Miles 14 - 20 were kind of lost to me, not in a delirious light, but I just can't remember much more about them (besides swiping this amazing lubricated cloth on my inner thighs - the one spot on my body I forgot to bodyglide!! That stuff was serious and I need to find more of it, it was a sample from a swag bag, and I need to remember the name of it!).  These miles were split between suburban Rhode Island and the Providence bike trail, so there were some interesting views, and small neighborhoods - at one point we were running through full on traffic, which was not too fun/safe, but thankfully that didn't last too long.  Mile 20 - 21 is where our pace took a bit of a dive, as there was some cramping issues popping up, and Chris didn't want to risk not being able to finish the risk due to muscle fatigue/cramps, so we took some more walking breaks - we hit the other big hill in the race, which we started out walking, but finished in a jog.  

These miles were spent reverse roles, with Chris getting more quiet and me trying to keep his head in the game.  I kept trying to get him to focus on moving his feet, rather than the stabbing cramps in his quad, knowing that the pain was tough (as I was trying to keep my fatigued hip pain at bay - the more I kept moving, the less I thought about it - but as soon as I started to walk it would throb and start to stiffen).  He was a trooper though and pushed through that pain to keep his walk breaks short and his running pieces quicker - we had a sub-4 goal, that we were going to make.  The calculations started around mile 22, figuring out how long we could walk and how fast we needed to be jogging to still get there with a time we would both be happy with.  There were a couple of times when Chris told me to run ahead and finish my race, but I had only run this race because he asked me to, and I had that bib because he secured it for me, and I agreed to run this thing and had hung in this long to get this goal with him - so I didn't leave him.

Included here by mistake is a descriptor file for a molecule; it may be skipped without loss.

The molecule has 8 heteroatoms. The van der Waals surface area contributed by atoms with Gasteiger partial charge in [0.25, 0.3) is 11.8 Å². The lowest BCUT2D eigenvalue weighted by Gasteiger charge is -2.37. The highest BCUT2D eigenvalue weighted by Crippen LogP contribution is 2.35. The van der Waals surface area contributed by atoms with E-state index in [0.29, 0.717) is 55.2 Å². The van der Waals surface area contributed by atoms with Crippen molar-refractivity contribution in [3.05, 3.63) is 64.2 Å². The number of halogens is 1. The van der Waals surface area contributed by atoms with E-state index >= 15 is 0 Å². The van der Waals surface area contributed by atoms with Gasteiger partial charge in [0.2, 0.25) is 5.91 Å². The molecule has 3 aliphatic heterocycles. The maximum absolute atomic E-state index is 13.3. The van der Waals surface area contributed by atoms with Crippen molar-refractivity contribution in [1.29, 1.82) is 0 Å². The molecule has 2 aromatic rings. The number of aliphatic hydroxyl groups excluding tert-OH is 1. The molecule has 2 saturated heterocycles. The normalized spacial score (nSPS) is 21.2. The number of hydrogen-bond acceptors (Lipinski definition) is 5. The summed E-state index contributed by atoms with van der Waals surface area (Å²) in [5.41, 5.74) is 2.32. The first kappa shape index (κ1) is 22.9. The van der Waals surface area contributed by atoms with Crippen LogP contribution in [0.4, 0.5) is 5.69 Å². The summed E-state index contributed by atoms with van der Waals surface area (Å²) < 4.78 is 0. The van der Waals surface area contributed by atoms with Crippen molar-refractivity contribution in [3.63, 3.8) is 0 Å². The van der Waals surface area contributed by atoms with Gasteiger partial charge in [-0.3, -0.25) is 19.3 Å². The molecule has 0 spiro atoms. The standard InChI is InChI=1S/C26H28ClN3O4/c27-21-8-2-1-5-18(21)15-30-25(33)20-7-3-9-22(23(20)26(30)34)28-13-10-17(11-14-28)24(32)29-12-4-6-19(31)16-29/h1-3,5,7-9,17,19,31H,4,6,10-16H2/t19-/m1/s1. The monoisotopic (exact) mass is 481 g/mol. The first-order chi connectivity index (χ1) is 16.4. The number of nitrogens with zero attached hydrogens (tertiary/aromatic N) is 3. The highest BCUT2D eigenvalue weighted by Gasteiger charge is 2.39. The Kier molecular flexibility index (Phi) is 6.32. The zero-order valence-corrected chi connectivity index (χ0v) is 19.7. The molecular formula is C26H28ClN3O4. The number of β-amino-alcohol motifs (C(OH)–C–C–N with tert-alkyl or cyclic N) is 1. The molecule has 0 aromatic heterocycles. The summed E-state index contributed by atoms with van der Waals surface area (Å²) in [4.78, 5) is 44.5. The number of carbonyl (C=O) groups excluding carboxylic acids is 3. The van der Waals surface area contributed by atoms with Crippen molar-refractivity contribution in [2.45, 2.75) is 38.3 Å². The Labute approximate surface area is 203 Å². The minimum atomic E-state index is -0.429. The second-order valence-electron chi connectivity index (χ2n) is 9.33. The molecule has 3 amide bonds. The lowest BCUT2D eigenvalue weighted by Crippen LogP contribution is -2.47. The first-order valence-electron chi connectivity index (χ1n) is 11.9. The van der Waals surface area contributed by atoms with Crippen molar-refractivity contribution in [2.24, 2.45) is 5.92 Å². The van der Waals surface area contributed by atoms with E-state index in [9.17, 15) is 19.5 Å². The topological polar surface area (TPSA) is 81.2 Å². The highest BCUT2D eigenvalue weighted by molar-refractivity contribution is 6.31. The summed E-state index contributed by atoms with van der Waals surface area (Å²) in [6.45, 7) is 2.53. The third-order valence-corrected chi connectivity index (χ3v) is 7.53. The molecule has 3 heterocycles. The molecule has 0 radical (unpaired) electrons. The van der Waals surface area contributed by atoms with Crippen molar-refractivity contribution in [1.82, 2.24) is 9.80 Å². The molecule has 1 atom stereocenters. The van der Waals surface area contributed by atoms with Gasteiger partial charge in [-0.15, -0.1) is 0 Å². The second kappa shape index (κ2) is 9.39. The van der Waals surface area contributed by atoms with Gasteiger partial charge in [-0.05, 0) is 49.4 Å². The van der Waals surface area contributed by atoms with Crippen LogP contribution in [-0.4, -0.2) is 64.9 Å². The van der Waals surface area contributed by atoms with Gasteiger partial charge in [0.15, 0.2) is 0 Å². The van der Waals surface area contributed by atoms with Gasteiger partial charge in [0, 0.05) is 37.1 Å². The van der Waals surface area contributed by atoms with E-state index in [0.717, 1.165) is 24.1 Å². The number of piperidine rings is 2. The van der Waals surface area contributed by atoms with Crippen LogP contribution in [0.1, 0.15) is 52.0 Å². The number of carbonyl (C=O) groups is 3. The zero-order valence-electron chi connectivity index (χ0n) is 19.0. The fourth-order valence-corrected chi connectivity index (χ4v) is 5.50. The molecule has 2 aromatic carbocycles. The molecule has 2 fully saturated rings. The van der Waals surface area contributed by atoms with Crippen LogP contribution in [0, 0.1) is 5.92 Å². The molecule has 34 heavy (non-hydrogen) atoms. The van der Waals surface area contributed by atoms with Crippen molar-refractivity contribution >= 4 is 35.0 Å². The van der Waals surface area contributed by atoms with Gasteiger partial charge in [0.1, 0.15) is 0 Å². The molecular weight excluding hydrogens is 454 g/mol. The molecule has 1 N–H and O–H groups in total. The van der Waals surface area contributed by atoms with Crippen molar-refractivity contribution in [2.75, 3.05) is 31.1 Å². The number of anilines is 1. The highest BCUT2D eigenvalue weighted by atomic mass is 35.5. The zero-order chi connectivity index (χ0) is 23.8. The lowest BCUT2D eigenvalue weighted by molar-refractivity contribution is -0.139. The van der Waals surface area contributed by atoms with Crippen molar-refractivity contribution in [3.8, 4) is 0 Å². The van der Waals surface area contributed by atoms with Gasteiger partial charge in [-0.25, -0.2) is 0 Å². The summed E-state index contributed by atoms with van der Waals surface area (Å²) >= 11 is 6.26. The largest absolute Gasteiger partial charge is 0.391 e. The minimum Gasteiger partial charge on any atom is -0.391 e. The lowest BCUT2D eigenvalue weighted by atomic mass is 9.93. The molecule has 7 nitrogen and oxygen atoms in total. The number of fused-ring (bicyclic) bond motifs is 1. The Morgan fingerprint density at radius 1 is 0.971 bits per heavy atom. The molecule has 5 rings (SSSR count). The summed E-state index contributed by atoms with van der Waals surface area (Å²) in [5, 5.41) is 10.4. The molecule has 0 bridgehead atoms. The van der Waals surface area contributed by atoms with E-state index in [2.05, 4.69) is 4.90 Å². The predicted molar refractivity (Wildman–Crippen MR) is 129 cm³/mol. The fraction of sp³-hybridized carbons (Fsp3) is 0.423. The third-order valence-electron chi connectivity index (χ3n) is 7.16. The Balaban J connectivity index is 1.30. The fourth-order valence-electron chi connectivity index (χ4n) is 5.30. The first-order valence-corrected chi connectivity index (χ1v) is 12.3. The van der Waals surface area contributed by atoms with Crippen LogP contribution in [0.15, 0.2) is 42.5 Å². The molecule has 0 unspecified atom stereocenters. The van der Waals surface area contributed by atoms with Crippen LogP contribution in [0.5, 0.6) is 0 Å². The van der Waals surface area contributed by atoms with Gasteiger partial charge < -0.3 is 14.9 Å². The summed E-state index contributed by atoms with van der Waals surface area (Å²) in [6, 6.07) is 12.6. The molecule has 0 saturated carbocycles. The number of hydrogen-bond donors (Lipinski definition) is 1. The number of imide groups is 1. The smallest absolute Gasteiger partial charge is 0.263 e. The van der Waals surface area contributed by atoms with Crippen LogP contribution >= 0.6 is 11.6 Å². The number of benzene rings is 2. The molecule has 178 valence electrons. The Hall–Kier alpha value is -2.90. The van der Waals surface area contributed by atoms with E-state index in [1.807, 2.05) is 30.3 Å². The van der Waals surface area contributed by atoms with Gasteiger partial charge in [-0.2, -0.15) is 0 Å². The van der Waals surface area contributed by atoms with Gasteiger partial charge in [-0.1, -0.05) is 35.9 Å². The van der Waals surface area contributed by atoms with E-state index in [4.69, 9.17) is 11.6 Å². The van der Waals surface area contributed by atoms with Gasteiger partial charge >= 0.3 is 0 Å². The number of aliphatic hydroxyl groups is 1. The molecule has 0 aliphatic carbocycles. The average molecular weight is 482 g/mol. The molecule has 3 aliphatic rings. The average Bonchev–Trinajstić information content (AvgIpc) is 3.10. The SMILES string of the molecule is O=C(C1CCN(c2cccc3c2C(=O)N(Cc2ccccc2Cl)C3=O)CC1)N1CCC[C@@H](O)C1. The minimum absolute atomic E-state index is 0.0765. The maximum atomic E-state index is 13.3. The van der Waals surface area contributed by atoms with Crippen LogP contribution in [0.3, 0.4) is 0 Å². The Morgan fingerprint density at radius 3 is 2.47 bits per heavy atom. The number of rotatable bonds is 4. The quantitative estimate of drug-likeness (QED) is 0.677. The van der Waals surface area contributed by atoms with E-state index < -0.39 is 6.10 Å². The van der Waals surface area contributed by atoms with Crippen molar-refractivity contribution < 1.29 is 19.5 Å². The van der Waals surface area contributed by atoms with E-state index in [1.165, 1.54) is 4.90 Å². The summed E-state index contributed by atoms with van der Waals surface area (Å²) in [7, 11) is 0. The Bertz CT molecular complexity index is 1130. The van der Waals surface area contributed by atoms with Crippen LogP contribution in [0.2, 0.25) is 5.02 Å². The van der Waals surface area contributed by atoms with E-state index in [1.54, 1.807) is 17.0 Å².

Miles 25 and 26 were tough.  The course went back onto the bike path briefly and over a highway bridge and down a weird ramp - it was tough to keep the mental game going at this point.  I just kept looking over my shoulder to make sure Chris was sticking with me, and trying to push forward.  The mile markers had been all over the place the entire race, so it was no surprise that the 25 mile marker showed up when my garmin read 25.62 (I feel bad for those who didn't have a garmin to assure them there was less than a mile to go!!), so when we saw that 26 mile marker, we both looked at each and I just said this is it - you are going to make it, so lets run it in! We picked it up and finished with a mid 8's pace, and smiles on our faces - oh, yeah - and a 3:52 on the clock (8:52 pace overall).